Hi, I am currently working on developing an intelligent car park sysem for my final year project using Wireless Sensor Networks (WSN).
On one end I have the Arduino+XBee Shield+XBee powered by a 9V adapter. 6 ultrasonic sensors are connected to Arduino, and sensor data will be sent wirelessly to a computer using an XBee connected via USB on the computer.
What I would like to do now is to have the data displayed on the X-CTU on the receiver end of the XBee (the one connected to the computer) to be sent to the Microsoft SQL database. However, I have searched all over the internet and could not find any relevant answers.
The XBee will appear as a virtual serial port on the system. You can write an application in a language of your choice that opens up the serial port and reads the incoming data. Your application should receive the same data you were previously seeing in the X-CTU terminal. It can then parse the data and store it however it wants in the SQL Server.
As cpopp stated, you don’t need to read from X-CTU, you should read from the Serial Port where your X-Stick is. Once you achieve this in your program, you will read binary data in the same format you see in X-CTU.
The data output format will depend on how you configure your X-Stick (API or AT, refer to Reference Manual on how to parse them). I suppose that your application will receive data from more than one device, so AT will not be enough, but you can start with that as it is easier to parse (again, refer to the Ref Manual).
Hope it was helpful. Best regards,
P/S: The programming language makes no difference, as long as you can open the serial port. This may help you getting started if you prefer Processing, but you can do it as well in C/C++, Python, Java, etc.
I have done programming successfully on Processing to read data from the Serial Port where my XBee is connected, and it is now able to read the data as how it would using the X-CTU.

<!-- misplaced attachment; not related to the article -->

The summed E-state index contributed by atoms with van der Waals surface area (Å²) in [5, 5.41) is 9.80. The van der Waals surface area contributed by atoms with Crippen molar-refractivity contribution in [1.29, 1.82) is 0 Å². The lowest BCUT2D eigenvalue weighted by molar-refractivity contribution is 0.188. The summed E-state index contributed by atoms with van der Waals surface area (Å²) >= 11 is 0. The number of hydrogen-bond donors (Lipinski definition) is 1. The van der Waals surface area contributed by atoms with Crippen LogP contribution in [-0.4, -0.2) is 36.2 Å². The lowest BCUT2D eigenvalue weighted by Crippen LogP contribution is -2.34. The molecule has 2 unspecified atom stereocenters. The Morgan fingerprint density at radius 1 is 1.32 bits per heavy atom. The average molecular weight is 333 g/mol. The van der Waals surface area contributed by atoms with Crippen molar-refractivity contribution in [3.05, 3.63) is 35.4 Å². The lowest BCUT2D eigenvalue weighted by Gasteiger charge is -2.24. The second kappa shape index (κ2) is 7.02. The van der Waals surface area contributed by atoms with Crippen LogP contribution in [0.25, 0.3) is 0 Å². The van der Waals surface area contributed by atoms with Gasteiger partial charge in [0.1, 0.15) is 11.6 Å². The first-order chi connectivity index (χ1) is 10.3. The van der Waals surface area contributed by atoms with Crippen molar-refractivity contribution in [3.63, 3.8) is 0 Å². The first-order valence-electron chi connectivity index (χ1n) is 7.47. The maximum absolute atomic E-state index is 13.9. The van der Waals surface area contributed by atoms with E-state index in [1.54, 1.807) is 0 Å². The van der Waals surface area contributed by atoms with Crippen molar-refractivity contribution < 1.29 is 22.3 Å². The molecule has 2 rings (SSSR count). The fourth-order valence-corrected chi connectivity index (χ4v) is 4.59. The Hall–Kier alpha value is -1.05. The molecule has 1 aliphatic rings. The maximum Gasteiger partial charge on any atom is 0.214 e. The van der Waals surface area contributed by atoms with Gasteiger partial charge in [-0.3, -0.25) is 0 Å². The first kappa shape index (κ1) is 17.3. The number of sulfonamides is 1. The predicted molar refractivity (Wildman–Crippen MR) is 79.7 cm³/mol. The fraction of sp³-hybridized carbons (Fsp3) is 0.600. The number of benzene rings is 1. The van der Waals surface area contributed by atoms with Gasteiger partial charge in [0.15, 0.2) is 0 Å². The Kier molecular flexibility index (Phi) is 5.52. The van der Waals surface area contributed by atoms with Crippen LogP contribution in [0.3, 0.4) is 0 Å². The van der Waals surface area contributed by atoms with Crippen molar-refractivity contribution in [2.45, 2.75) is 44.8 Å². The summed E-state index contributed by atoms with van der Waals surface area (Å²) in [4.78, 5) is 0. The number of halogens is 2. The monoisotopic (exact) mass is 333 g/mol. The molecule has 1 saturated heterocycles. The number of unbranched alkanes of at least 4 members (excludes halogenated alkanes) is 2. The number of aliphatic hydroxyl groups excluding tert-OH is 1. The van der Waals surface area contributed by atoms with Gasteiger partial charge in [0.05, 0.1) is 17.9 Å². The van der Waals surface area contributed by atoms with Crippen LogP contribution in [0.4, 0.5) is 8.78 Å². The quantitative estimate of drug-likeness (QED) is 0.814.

Now that I have that done, I still do not understand how I could parse the XBee in order for it to be able to store the data on MS SQL. I tried searching the internet but could not find information that I could comprehend.
If there is no XBee library for Processing you will have to build your own parser. If you only want to receive frames from other XBees, implementing ZigBee Receive Packet frames (Frame Type 0x90) should be enough for start, consult Reference Manual to know its structure so you can guess the data offset.
There is XBee library for Processing, but how can I parse the data so that it can be saved on MS SQL? Do I program it on Processing, or do I configure XBee? How do I implement ZigBee Receive Packet frames? I’m still trying to understand how to parse.
As Sebastian said, once you have the binary data you will have to parse it byte a byte. To know how to do it you will have to refer to the XBee Reference Manual. As an example:
All XBee API packets start with byte 0x7E, this is the header of the frame. You will know where is the start of the packet by identifying this byte inside your binary data array.
Following the packet header, next 2 bytes will be the payload length, so you will have to read that ammount of bytes to get the complete payload. For example if you read 0x00 0x0a means that the payload size is 10 bytes and you will have to read the following 10 bytes to get the payload.
This data depends on the type of packet that is received. Inside the payload, first byte determines the packet type. In your case, you will have to wait for Frame type 0x90 (which is the ZigBee Receive Packet type). Next 8 bytes determine the 64 bit address of the XBee device that sent the packet. Next 2 bytes are the 16 bit address of the XBee device that sent the packet. Next byte is a bitfield with the receive options flags. And now, the rest of the bytes until payload is complete will be the data you really want (the data that is transmitted from the other XBee device).
To finish, the last byte after the payload is the packet checksum.
There are a lot more of details to take in consideration, but as an start you can follow that pattern.